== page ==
This episode is a special collaboration with TRAPP BJJ, full training library of world class black belt video instruction. We catch up with Ground Control and Shogun Fights owner John Rallo in between recording clips for the video library. We discuss the growth of Jiu Jitsu over the years and the increase in accessibility of Jiu Jitsu instruction both in person and online and whether or not this is a good thing. The actual recording is the audio captured from the live streaming video interview which can be found on Facebook at TRAPP BJJ. If you have time I recommend you check out the video. We are pretty entertaining guys.
Shirts for sale!! Shirts for sale!!
Yes thats me channeling my inner Billy Mays (R.I.P), advertising for the new Work Play Obsession t-shirts. As the first batch of shirts hit the streets I’m taking the opportunity to express the meaning of the name Work Play Obsession and the “why” of the WPO logo. I’m not saying this is what the meaning needs to 100% be for you because it can be slightly different for everyone, but thats the beauty of it. I’m simply helping to guide the conversation in the event you get approached about the meaning of the colors and the design.
Work Play Obsession, Life and Jiu Jitsu.
Work – Many people know that I was introduced to Jiu Jitsu through work, the United States Army, 1st Armored Division to be exact, Old Ironsides. Back then I did not enjoy going to combatives to train, it was WORK and if you’ve ever served then you know that nobody likes mandatory physical training. Warrior ethos, meaning the willingness to close with the enemy, essential attributes for military and law enforcement personnel, mandatory when you put your ass on the line and expect to get home safely. It was not fun, it was gritty, but it was effective and those early lessons stay with me to this day. Note the similarities between the 1st AD patch, http://www.bliss.army.mil/1AD/, and the WPO logo shape and color, this was done intentionally. The triangle in the 1st AD insignia (a pile reversed for you heraldry buffs) carries over as the triangle that is represented in many Jiu Jitsu logos, the three sides representing mind, body, and spirit and the fact that the triangle is always stable regardless of which side is the base.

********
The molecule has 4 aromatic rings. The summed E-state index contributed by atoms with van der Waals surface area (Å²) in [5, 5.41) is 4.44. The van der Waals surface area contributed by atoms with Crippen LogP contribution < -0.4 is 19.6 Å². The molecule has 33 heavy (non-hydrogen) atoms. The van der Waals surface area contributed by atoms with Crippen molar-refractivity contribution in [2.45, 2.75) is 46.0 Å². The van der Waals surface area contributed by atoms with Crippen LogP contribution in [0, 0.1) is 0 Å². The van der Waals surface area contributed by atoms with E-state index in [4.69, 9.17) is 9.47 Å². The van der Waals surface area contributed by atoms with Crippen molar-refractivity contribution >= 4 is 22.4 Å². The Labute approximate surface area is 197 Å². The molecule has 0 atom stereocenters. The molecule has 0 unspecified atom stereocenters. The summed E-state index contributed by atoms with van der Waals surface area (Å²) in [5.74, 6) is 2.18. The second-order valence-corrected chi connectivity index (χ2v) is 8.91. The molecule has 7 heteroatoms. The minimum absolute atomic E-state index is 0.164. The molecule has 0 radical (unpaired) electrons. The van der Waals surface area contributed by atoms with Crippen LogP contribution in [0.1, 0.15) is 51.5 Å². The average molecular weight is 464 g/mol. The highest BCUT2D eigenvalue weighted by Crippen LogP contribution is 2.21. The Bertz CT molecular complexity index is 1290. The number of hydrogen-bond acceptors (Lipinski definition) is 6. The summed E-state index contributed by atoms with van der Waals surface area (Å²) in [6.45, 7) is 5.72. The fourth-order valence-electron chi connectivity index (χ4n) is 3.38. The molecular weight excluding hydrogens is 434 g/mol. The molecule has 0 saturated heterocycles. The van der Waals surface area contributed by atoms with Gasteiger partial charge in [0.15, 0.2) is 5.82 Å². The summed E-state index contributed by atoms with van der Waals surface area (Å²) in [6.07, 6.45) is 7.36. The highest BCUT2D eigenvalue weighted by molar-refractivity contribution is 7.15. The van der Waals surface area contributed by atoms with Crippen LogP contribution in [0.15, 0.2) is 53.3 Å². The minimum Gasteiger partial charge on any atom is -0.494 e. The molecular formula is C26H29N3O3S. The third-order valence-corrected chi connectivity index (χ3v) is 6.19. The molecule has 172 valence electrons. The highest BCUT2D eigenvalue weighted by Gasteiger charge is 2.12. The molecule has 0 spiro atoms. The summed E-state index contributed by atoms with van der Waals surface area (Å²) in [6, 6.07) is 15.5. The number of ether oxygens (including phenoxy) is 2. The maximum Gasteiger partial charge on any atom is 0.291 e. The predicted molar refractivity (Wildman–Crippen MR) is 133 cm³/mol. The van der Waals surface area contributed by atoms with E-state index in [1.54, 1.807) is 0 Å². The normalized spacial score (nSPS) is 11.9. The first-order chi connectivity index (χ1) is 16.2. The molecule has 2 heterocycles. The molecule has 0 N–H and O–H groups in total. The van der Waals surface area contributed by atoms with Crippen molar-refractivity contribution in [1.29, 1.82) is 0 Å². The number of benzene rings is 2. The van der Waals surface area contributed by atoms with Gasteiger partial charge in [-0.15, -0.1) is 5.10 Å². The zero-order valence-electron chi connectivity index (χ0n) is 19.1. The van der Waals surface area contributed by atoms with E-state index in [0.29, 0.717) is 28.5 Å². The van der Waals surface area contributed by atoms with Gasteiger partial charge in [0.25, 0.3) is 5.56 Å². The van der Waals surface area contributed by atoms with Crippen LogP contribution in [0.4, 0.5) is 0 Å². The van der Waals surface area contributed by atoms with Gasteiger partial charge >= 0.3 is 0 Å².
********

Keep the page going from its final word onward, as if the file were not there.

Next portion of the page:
Play – Jiu Jitsu is fun, plain and simple. Many people refer to it as the game of human chess and often focus on improving their “game”. For most people Jiu Jitsu is also a hobby, something to PLAY when they need to let go of the responsibilities of the real world and seek refuge on the mats. Regardless of what side of the fence you are on, once you begin to work techniques and styles that are not compatible with street self defense you’re playing a game. Embrace it and have fun while you’re doing it.
Obsession – This could be looked at from multiple perspectives and is the area with the widest variance in meaning . My obsession is not necessarily related to the need to train, the endless selfies or the sweaty group photos. Nor is it throwing up the shaka, downing acai bowls or replying “Oss” to almost everything. Obsession for me is bridging the gap between self defense / modern Jiu Jitsu and Defensive Tactics / Combatives because education and training will ultimately lead to lives saved. Lives saved for those who protect this country and our streets as well as citizens lives saved during routine traffic stops that go south or questioning during a presence patrol that spirals out of control. Obsession however, can also be driven by the desire to live a healthy lifestyle, the confidence to stand up to a bully, or as an outlet to break our youth free from electronics and the SAD that leads to obesity.